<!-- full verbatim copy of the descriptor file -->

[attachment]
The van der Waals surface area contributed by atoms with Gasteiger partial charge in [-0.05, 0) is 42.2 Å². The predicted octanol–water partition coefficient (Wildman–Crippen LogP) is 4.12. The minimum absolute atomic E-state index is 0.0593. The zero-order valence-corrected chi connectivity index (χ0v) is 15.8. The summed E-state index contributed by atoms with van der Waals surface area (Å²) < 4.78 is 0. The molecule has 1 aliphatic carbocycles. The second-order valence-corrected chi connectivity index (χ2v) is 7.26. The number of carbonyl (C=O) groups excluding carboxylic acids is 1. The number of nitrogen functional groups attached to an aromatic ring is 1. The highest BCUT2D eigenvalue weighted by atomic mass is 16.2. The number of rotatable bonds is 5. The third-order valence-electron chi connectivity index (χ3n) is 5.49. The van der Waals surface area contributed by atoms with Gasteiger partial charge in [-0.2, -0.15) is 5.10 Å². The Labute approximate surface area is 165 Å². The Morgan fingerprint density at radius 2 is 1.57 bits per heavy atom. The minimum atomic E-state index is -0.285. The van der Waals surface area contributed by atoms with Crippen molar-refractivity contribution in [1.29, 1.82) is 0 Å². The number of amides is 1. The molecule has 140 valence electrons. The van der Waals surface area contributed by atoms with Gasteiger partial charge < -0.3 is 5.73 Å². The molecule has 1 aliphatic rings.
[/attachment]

The van der Waals surface area contributed by atoms with Gasteiger partial charge in [-0.05, 0) is 42.2 Å². The predicted octanol–water partition coefficient (Wildman–Crippen LogP) is 4.12. The minimum absolute atomic E-state index is 0.0593. The zero-order valence-corrected chi connectivity index (χ0v) is 15.8. The summed E-state index contributed by atoms with van der Waals surface area (Å²) < 4.78 is 0. The molecule has 1 aliphatic carbocycles. The second-order valence-corrected chi connectivity index (χ2v) is 7.26. The number of carbonyl (C=O) groups excluding carboxylic acids is 1. The number of nitrogen functional groups attached to an aromatic ring is 1. The highest BCUT2D eigenvalue weighted by atomic mass is 16.2. The number of rotatable bonds is 5. The third-order valence-electron chi connectivity index (χ3n) is 5.49. The van der Waals surface area contributed by atoms with Gasteiger partial charge in [-0.2, -0.15) is 5.10 Å². The Labute approximate surface area is 165 Å². The Morgan fingerprint density at radius 2 is 1.57 bits per heavy atom. The minimum atomic E-state index is -0.285. The van der Waals surface area contributed by atoms with Crippen molar-refractivity contribution in [1.29, 1.82) is 0 Å². The number of amides is 1. The molecule has 140 valence electrons. The van der Waals surface area contributed by atoms with Gasteiger partial charge < -0.3 is 5.73 Å². The molecule has 1 aliphatic rings.